The prodigal son is probably one of the better known of Jesus’ parables. It tells of a young man who leaves home, goes astray, regrets his decisions, and eventually returns to the loving, warm welcome of his father. It’s a theme that’s been retold countless times in literature and life, portrayed in art, danced in ballet, and even played in contemporary music, such as the Rolling Stones’ cover on their album Beggar’s Banquet. It’s a story of humanity that transcends nationality, creed, place, or even era, a story that is as poignant and relatable today as it was two millennia ago.

In many respects, it’s a story about decisions. The young man’s fateful decision to leave home, wasting his life and inheritance, is part of the narrative; then there are the better decisions, when he comes to his senses and makes up his mind to return.

The father also has decisions to make. Should he accept his son with open arms or chide and punish him for his mistakes? And it’s this part of the story that contains a detail that is often overlooked.

Imagine the scene: the young man, thin, bedraggled, and rather the worse for wear from his terrible experiences of dire poverty. The father, crying tears of joy as he embraces his boy. Yet the moment when the father opens his heart to welcome his son is not as we often picture it, with the son kneeling, pleading for forgiveness, expressing his repentance for going astray. No, this crucial moment comes earlier:

“While he was still a long way off, his father saw him coming. Filled with love and compassion, he ran to his son, embraced him, and kissed him.”

His boy hadn’t yet spoken a word, but the father—who had no doubt gone through anguish and heartache for many months or even years—didn’t hesitate. In fact, he didn’t even wait until his son had arrived; he ran out to meet him.

This is a picture of God’s unconditional love. He doesn’t wait for us to say exactly the right words, He doesn’t look at our bedraggled state or how life has left us the worse for wear and stand back until we clean up our act. He doesn’t chide us for past mistakes and wrong decisions. From the moment we turn to Him, He receives us with open arms and forgives us.

Romans 8:37-39 ESV / No, in all these things we are more than conquerors through him who loved us. For I am sure that neither death nor life, nor angels nor rulers, nor things present nor things to come, nor powers, nor height nor depth, nor anything else in all creation, will be able to separate us from the love of God in Christ Jesus our Lord.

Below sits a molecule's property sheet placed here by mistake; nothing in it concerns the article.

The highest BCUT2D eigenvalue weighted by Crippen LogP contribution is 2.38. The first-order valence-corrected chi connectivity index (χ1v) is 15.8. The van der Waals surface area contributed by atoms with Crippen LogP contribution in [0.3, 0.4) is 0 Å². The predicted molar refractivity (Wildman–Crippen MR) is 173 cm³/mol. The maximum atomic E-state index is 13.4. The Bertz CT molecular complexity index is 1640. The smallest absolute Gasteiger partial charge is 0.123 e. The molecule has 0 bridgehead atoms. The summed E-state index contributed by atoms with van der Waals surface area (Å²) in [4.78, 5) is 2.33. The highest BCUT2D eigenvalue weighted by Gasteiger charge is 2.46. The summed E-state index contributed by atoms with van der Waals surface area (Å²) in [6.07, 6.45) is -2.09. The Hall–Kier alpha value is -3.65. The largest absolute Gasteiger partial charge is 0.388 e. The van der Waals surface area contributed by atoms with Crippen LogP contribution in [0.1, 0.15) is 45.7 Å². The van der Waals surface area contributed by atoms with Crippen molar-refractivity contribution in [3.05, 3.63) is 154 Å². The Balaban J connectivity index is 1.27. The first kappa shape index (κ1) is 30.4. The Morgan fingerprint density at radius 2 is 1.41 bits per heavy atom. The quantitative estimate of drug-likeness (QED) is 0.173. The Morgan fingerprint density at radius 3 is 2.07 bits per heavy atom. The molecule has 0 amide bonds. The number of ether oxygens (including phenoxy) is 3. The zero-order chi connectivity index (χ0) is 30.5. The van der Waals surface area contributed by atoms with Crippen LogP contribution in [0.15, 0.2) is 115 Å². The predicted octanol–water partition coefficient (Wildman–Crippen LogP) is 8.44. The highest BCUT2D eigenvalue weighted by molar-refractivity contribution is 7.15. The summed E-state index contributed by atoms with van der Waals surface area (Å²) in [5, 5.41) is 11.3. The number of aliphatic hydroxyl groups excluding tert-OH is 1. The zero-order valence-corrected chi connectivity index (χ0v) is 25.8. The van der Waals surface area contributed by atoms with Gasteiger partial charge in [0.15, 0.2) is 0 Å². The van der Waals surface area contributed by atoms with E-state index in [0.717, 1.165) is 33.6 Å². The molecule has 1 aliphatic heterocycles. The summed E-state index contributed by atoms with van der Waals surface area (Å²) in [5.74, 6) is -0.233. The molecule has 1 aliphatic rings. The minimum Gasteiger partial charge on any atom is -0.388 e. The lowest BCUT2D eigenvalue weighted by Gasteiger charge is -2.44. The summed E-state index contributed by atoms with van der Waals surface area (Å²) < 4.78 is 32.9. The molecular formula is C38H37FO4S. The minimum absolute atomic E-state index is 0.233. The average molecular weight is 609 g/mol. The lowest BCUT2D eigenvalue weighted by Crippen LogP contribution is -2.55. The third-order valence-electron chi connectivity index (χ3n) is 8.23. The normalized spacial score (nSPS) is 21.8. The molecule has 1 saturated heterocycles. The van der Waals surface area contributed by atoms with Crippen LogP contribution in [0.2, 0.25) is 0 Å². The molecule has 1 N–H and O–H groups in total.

John 3:16 ESV / “For God so loved the world, that he gave his only Son, that whoever believes in him should not perish but have eternal life.

Jeremiah 29:11 ESV / For I know the plans I have for you, declares the Lord, plans for welfare and not for evil, to give you a future and a hope.


  1. Tara
    November 12, 2015, 4:33 am   /  Reply

    The one important detail regularly overlooked in this story is the patience the father exhibited for his son’s decisions, lessons and the time in which it took to return home. All too often we determine timelines and schedules based on our wants and desires and fail to realize that while we, as children of God, have free will to control ourselves we are not able to control time and how others use it. This means patience is most important in the journey of life.

  2. vera
    November 22, 2015, 2:18 pm   /  Reply

    Good write up! however, another area we may perhaps consider, is being able to accept our mistakes and turn back. The prodigal son acknowledged he had made a mistake and decided to return to his father.
    Some of us out of pride, will choose to remain in such state as the prodigal son was. As Christians, we should be humble and learn to accept our mistakes. The Bible acknowledged this in 2 Chronicles 7 vs 14. May God bless all of us in Jesus name. Amen!

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